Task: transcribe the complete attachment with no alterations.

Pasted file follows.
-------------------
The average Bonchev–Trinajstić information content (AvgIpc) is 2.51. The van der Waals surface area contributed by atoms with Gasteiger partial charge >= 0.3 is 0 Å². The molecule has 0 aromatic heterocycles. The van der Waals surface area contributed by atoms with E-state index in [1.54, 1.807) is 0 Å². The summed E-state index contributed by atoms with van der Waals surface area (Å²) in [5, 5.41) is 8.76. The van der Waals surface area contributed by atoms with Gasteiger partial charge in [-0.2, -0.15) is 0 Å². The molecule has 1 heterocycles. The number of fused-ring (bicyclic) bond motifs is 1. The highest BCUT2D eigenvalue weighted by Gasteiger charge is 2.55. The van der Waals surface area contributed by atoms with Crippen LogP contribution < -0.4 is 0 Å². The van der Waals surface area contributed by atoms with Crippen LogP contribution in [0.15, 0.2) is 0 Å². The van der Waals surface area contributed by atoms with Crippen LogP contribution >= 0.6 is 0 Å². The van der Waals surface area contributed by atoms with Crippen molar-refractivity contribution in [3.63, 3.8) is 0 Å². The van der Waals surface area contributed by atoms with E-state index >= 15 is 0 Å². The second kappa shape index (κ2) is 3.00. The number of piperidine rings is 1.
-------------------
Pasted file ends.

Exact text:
The average Bonchev–Trinajstić information content (AvgIpc) is 2.51. The van der Waals surface area contributed by atoms with Gasteiger partial charge >= 0.3 is 0 Å². The molecule has 0 aromatic heterocycles. The van der Waals surface area contributed by atoms with E-state index in [1.54, 1.807) is 0 Å². The summed E-state index contributed by atoms with van der Waals surface area (Å²) in [5, 5.41) is 8.76. The van der Waals surface area contributed by atoms with Gasteiger partial charge in [-0.2, -0.15) is 0 Å². The molecule has 1 heterocycles. The number of fused-ring (bicyclic) bond motifs is 1. The highest BCUT2D eigenvalue weighted by Gasteiger charge is 2.55. The van der Waals surface area contributed by atoms with Crippen LogP contribution < -0.4 is 0 Å². The van der Waals surface area contributed by atoms with Crippen LogP contribution in [0.15, 0.2) is 0 Å². The van der Waals surface area contributed by atoms with Crippen LogP contribution >= 0.6 is 0 Å². The van der Waals surface area contributed by atoms with Crippen molar-refractivity contribution in [3.63, 3.8) is 0 Å². The van der Waals surface area contributed by atoms with E-state index >= 15 is 0 Å². The second kappa shape index (κ2) is 3.00. The number of piperidine rings is 1.